30-09-2015 | | By Paul Whytock
The constant engineering drive towards ever flatter and thinner silicon wafers has received a significant boost following the development of new laser de-bonding techniques involving Borofloat, a borosilicate glass.
There is nothing new about borosilicate glass. It was first developed by German glassmaker Otto Schott in the late 1800s and sold under the brand name Duran. Then in 1915 Corning Glass Works introduced Pyrex kitchenware and the name became a synonym for borosilicate glass. These days Borofloat borosilicate glass from the Schott technology group is well recognised as a standard material for Micro-Electro-Mechanical Systems (MEMS) processes such as anodic bonding, mainly because of its characteristics of very accurate flatness and predictable thermal performance.
Anodic bonding is widely used to combine silicon wafers with borosilicate glass to cap MEMS, other electronic and optical parts or to seal micro fluidic devices. A perfect match between the two substrates is critical to ensure good bonding behavior.
The breakthrough from Schott has created new forms of de-bonding. Laser de-bonding through a glass carrier wafer made of BOROFLOAT glass is possible because of deep UV light transmission at the relevant laser wavelength range. It is this operational factor that facilitates the production of larger and thinner silicon wafers in what is a perdurable production process.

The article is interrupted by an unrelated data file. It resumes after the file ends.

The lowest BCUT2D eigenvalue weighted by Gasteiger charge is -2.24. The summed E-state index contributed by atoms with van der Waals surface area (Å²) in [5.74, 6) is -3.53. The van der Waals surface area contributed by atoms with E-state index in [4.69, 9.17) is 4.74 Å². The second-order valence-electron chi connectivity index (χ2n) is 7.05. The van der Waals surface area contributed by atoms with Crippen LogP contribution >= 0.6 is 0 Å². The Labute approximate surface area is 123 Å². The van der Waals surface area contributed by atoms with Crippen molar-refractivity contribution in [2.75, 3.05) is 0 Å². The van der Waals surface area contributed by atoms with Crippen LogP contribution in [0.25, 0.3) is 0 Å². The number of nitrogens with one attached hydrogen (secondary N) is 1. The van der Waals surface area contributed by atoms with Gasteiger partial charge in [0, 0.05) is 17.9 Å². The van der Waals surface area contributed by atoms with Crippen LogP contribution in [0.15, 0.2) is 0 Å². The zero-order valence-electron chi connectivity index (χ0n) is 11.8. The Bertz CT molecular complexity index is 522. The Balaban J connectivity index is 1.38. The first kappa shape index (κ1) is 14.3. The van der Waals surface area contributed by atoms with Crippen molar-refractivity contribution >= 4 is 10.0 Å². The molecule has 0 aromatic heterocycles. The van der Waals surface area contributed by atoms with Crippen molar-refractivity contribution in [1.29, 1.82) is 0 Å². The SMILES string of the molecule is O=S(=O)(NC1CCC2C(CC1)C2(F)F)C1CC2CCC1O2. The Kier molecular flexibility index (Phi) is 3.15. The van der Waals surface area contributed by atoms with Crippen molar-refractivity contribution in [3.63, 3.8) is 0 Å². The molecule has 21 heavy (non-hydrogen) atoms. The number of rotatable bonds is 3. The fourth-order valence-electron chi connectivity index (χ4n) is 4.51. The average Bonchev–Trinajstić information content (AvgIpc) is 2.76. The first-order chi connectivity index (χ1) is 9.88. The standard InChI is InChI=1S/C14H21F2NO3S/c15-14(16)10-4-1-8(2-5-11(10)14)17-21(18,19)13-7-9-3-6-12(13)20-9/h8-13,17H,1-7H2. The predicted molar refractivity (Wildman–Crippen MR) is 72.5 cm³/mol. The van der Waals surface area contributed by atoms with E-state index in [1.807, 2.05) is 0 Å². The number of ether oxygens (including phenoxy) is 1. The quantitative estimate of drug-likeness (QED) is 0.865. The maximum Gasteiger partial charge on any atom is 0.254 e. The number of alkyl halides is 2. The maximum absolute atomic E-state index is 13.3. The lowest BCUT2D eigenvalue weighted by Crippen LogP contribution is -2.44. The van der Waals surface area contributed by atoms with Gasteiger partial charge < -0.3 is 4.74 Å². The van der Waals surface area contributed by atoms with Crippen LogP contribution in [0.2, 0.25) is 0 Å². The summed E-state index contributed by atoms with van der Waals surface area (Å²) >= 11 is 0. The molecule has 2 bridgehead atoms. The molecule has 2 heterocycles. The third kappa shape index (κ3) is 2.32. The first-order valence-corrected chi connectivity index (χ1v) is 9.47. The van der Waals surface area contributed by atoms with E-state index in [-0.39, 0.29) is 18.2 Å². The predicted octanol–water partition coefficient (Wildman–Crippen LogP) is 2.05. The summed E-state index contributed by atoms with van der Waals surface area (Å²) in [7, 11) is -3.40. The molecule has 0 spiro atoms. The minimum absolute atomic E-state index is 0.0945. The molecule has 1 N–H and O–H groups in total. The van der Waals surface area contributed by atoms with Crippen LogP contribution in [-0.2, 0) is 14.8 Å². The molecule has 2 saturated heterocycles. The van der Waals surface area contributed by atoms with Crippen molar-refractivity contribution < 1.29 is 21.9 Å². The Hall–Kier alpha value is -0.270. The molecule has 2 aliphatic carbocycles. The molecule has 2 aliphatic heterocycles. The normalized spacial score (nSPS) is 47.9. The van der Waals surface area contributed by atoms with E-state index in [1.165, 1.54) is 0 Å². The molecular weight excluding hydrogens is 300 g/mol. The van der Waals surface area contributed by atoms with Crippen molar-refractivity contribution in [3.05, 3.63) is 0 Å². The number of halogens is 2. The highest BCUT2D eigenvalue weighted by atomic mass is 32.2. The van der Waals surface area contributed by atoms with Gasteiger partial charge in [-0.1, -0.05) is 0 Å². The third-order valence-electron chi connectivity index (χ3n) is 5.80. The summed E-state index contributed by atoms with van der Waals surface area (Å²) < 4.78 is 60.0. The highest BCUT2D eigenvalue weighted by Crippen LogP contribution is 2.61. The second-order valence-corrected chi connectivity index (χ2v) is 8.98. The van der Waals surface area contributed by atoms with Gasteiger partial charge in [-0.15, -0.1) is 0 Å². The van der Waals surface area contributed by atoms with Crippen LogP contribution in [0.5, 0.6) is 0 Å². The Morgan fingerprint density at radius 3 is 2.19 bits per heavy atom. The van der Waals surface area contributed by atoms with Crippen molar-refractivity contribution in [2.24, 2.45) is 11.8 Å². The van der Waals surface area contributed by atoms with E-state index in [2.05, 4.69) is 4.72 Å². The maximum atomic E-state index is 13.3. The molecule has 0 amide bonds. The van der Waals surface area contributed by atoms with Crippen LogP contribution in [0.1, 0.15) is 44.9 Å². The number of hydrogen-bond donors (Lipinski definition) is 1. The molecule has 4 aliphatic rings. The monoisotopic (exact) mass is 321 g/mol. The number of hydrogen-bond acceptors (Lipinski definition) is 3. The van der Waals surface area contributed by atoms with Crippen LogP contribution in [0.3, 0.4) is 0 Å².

As mentioned previously there is a constant drive towards smaller, lighter electronic devices with 3D design architecture and this is attainable with ultra-thin silicon wafers with extreme flatness levels.
In addition to today's make-them-smaller-and-lighter design pressures there is also the demand for higher yield rates which makes larger and thinner wafers necessary.
The temporary bonding of a silicon wafer to a carrier wafer is a necessary step during silicon wafer thinning. The quality of a carrier wafer is determined by its ability to permit fast processing and de-bonding times and to achieve flawless surface cleanliness of the silicon wafer. Deep UV light transmission at correct laser wavelength ranges is an imperative for this type of wafer de-bonding.
The Borofloat glass laser-activated release is achieved through irradiation using a high power excimer laser at a low wavelength of 248 or 308 nm.
The thermal expansion characteristics of Borofloat glass over a wide temperature range is similar to silicon which is another important indication that makes it suitable for anodic bonding processes.
And because many wafers require microstructures created via ultrasonic drilling, powder blasting or a combination of photolithography and dry etching, the high abrasion resistance of this glass provides adequate mechanical strength and stability. It also has the necessary chemical resistance to cope with etching and chemical mechanical planarisation processes.